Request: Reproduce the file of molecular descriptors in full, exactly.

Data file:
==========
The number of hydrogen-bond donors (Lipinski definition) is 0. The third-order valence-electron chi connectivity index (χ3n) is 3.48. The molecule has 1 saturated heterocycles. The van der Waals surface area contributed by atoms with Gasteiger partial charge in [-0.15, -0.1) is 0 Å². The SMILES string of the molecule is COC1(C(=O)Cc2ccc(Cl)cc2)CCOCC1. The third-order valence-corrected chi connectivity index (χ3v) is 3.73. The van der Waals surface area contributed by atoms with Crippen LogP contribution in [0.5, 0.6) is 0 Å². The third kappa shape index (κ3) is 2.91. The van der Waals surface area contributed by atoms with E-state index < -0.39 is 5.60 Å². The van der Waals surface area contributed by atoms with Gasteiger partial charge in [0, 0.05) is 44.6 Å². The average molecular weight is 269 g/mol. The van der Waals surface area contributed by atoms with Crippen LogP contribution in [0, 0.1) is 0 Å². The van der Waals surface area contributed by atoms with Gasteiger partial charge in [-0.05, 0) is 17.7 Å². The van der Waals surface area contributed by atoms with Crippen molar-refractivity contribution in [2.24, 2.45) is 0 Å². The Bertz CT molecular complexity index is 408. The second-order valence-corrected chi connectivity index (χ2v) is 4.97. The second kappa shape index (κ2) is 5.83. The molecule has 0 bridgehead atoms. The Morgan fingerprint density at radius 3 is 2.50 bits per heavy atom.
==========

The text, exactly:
The number of hydrogen-bond donors (Lipinski definition) is 0. The third-order valence-electron chi connectivity index (χ3n) is 3.48. The molecule has 1 saturated heterocycles. The van der Waals surface area contributed by atoms with Gasteiger partial charge in [-0.15, -0.1) is 0 Å². The SMILES string of the molecule is COC1(C(=O)Cc2ccc(Cl)cc2)CCOCC1. The third-order valence-corrected chi connectivity index (χ3v) is 3.73. The van der Waals surface area contributed by atoms with Crippen LogP contribution in [0.5, 0.6) is 0 Å². The third kappa shape index (κ3) is 2.91. The van der Waals surface area contributed by atoms with E-state index < -0.39 is 5.60 Å². The van der Waals surface area contributed by atoms with Gasteiger partial charge in [0, 0.05) is 44.6 Å². The average molecular weight is 269 g/mol. The van der Waals surface area contributed by atoms with Crippen LogP contribution in [0, 0.1) is 0 Å². The van der Waals surface area contributed by atoms with Gasteiger partial charge in [-0.05, 0) is 17.7 Å². The van der Waals surface area contributed by atoms with Crippen molar-refractivity contribution in [2.24, 2.45) is 0 Å². The Bertz CT molecular complexity index is 408. The second-order valence-corrected chi connectivity index (χ2v) is 4.97. The second kappa shape index (κ2) is 5.83. The molecule has 0 bridgehead atoms. The Morgan fingerprint density at radius 3 is 2.50 bits per heavy atom.